National Limb Loss Information Center - Easy Read Fact Sheet

Peripheral Arterial Disease (PAD) and Limb Loss

Translated into plain language by Helen Osborne, 2006
Health Literacy Consulting,

By NLLIC Staff

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American Diabetes Association logoAmerican Heart Association Logo Many people lose limbs (have amputations) because of peripheral arterial disease (PAD). This disease happens when fat builds up inside the arteries (blood vessels). Over time, this fat can block blood from flowing to the brain, arms, kidneys, or legs.

Here are some facts to know about PAD:

  • People with diabetes are at high risk for PAD. They may get chronic foot ulcers which can lead to amputation of a foot or leg.
  • Older adults (aged 65 and over) are at high risk of limb loss due to PAD.
  • Men with PAD are more likely to have limb loss than women with the same disease.
  • People in certain ethnic groups are at high risk for getting diabetes and PAD. This includes African Americans, Hispanic Americans, and Native Americans

What you can do about PAD:

  • If you smoke, stop.
  • Be active each day. This can be walking, lifting weights, going to the gym, or being active in other ways.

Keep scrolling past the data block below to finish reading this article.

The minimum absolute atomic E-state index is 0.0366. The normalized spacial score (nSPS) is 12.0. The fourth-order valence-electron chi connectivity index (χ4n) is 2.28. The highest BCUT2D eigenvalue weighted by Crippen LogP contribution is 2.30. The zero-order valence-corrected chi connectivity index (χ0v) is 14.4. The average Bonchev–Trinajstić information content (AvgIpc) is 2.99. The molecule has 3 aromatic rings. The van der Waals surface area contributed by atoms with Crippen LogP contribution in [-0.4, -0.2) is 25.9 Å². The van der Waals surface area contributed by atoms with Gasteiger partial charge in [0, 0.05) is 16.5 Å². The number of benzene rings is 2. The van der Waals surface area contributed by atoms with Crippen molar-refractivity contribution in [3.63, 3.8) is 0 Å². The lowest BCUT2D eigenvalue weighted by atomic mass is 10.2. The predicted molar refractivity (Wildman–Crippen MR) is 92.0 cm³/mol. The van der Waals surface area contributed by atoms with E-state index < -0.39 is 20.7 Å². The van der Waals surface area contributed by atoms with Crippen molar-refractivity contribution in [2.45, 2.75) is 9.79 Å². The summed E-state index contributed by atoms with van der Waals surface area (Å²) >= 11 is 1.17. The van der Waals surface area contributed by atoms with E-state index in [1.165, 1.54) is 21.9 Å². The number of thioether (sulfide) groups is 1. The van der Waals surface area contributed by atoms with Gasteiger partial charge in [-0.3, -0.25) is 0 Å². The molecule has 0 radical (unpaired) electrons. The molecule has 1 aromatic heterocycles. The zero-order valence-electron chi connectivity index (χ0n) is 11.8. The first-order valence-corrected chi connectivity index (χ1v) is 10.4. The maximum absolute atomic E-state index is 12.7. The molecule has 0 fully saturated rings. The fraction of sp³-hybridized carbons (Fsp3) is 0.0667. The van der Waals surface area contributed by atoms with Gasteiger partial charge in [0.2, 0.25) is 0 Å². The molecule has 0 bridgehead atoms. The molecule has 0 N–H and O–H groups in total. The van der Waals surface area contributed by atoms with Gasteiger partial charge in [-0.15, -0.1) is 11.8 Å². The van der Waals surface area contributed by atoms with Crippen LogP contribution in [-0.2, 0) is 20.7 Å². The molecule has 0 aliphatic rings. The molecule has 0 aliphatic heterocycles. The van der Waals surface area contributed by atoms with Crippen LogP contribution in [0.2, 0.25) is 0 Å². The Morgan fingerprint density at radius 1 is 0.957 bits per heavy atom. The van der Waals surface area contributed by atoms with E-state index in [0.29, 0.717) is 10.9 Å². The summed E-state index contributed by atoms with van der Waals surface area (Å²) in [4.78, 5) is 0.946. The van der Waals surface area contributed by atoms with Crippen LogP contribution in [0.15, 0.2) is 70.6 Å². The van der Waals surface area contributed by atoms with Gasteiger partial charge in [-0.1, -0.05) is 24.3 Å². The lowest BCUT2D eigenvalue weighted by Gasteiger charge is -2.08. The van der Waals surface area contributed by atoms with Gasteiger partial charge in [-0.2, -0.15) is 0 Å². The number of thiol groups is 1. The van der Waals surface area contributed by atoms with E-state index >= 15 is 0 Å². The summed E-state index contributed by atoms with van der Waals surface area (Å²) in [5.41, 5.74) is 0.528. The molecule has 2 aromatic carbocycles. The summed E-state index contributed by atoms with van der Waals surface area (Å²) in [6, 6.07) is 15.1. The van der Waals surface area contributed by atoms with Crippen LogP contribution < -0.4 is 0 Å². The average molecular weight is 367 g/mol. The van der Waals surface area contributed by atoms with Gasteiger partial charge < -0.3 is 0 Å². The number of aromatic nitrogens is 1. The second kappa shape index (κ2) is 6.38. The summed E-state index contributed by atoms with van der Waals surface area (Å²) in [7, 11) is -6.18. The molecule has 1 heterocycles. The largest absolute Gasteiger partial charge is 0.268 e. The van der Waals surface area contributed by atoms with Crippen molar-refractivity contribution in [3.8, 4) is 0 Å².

• Eat a healthful diet. This includes plenty of fruits and vegetables.
  • Go to your doctor for regular check-ups. Your doctor will tell you how often you need appointments.
  • Follow your doctor’s directions. This includes taking medicine as ordered and going for all needed tests.
  • Talk with your doctor, nurse, and other healthcare providers about other ways you can help manage PAD.

Ways to learn more about PAD:

  • The American Heart Association website has a lot of information about heart disease as well as healthy lifestyle, smoking, weight management, and nutrition. Go to
  • The America Diabetes Association website has a lot of diabetes information including facts about nutrition, weight loss, and exercise. Go to

Translated from Peripheral Arterial Disease (PAD) and limb loss by NLLIC Staff

Back to Top Last updated: 12/31/2016

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